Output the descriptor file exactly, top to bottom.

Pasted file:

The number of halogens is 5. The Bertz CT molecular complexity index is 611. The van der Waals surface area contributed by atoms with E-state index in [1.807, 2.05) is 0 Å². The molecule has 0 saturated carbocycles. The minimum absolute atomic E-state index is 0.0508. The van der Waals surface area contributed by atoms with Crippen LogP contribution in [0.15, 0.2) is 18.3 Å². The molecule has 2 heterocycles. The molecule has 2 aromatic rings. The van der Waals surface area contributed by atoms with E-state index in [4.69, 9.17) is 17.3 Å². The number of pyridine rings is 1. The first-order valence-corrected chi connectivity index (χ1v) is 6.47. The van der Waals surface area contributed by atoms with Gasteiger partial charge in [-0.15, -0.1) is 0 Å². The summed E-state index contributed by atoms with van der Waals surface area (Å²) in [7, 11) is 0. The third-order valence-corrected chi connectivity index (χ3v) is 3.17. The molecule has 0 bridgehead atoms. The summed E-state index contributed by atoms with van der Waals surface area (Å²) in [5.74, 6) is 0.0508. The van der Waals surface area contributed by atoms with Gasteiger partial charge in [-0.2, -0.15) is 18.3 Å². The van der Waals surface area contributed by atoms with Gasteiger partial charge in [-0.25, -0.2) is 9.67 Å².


The number of halogens is 5. The Bertz CT molecular complexity index is 611. The van der Waals surface area contributed by atoms with E-state index in [1.807, 2.05) is 0 Å². The molecule has 0 saturated carbocycles. The minimum absolute atomic E-state index is 0.0508. The van der Waals surface area contributed by atoms with Crippen LogP contribution in [0.15, 0.2) is 18.3 Å². The molecule has 2 heterocycles. The molecule has 2 aromatic rings. The van der Waals surface area contributed by atoms with E-state index in [4.69, 9.17) is 17.3 Å². The number of pyridine rings is 1. The first-order valence-corrected chi connectivity index (χ1v) is 6.47. The van der Waals surface area contributed by atoms with Gasteiger partial charge in [-0.15, -0.1) is 0 Å². The summed E-state index contributed by atoms with van der Waals surface area (Å²) in [7, 11) is 0. The third-order valence-corrected chi connectivity index (χ3v) is 3.17. The molecule has 0 bridgehead atoms. The summed E-state index contributed by atoms with van der Waals surface area (Å²) in [5.74, 6) is 0.0508. The van der Waals surface area contributed by atoms with Gasteiger partial charge in [-0.2, -0.15) is 18.3 Å². The van der Waals surface area contributed by atoms with Gasteiger partial charge in [-0.25, -0.2) is 9.67 Å².